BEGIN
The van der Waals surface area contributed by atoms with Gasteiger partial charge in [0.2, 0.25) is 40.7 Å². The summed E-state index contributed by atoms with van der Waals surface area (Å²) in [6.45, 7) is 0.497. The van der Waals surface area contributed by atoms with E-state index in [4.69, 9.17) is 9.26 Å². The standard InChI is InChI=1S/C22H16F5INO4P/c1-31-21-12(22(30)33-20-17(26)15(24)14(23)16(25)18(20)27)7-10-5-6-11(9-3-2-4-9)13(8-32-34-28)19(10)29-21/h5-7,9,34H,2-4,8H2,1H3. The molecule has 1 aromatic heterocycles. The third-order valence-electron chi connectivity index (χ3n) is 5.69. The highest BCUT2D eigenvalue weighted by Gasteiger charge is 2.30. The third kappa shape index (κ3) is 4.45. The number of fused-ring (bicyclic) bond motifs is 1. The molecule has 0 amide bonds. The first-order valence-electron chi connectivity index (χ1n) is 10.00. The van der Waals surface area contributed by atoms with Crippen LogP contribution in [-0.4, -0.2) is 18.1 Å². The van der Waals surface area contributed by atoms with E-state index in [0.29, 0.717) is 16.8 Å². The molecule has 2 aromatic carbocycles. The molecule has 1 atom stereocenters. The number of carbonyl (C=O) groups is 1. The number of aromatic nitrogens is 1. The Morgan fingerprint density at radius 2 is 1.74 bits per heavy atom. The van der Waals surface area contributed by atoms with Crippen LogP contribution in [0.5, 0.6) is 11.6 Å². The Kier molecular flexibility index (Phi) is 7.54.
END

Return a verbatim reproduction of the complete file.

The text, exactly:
The van der Waals surface area contributed by atoms with Gasteiger partial charge in [0.2, 0.25) is 40.7 Å². The summed E-state index contributed by atoms with van der Waals surface area (Å²) in [6.45, 7) is 0.497. The van der Waals surface area contributed by atoms with E-state index in [4.69, 9.17) is 9.26 Å². The standard InChI is InChI=1S/C22H16F5INO4P/c1-31-21-12(22(30)33-20-17(26)15(24)14(23)16(25)18(20)27)7-10-5-6-11(9-3-2-4-9)13(8-32-34-28)19(10)29-21/h5-7,9,34H,2-4,8H2,1H3. The molecule has 1 aromatic heterocycles. The third-order valence-electron chi connectivity index (χ3n) is 5.69. The highest BCUT2D eigenvalue weighted by Gasteiger charge is 2.30. The third kappa shape index (κ3) is 4.45. The number of fused-ring (bicyclic) bond motifs is 1. The molecule has 0 amide bonds. The first-order valence-electron chi connectivity index (χ1n) is 10.00. The van der Waals surface area contributed by atoms with Crippen LogP contribution in [-0.4, -0.2) is 18.1 Å². The van der Waals surface area contributed by atoms with E-state index in [0.29, 0.717) is 16.8 Å². The molecule has 2 aromatic carbocycles. The molecule has 1 atom stereocenters. The number of carbonyl (C=O) groups is 1. The number of aromatic nitrogens is 1. The Morgan fingerprint density at radius 2 is 1.74 bits per heavy atom. The van der Waals surface area contributed by atoms with Crippen LogP contribution in [0.5, 0.6) is 11.6 Å². The Kier molecular flexibility index (Phi) is 7.54.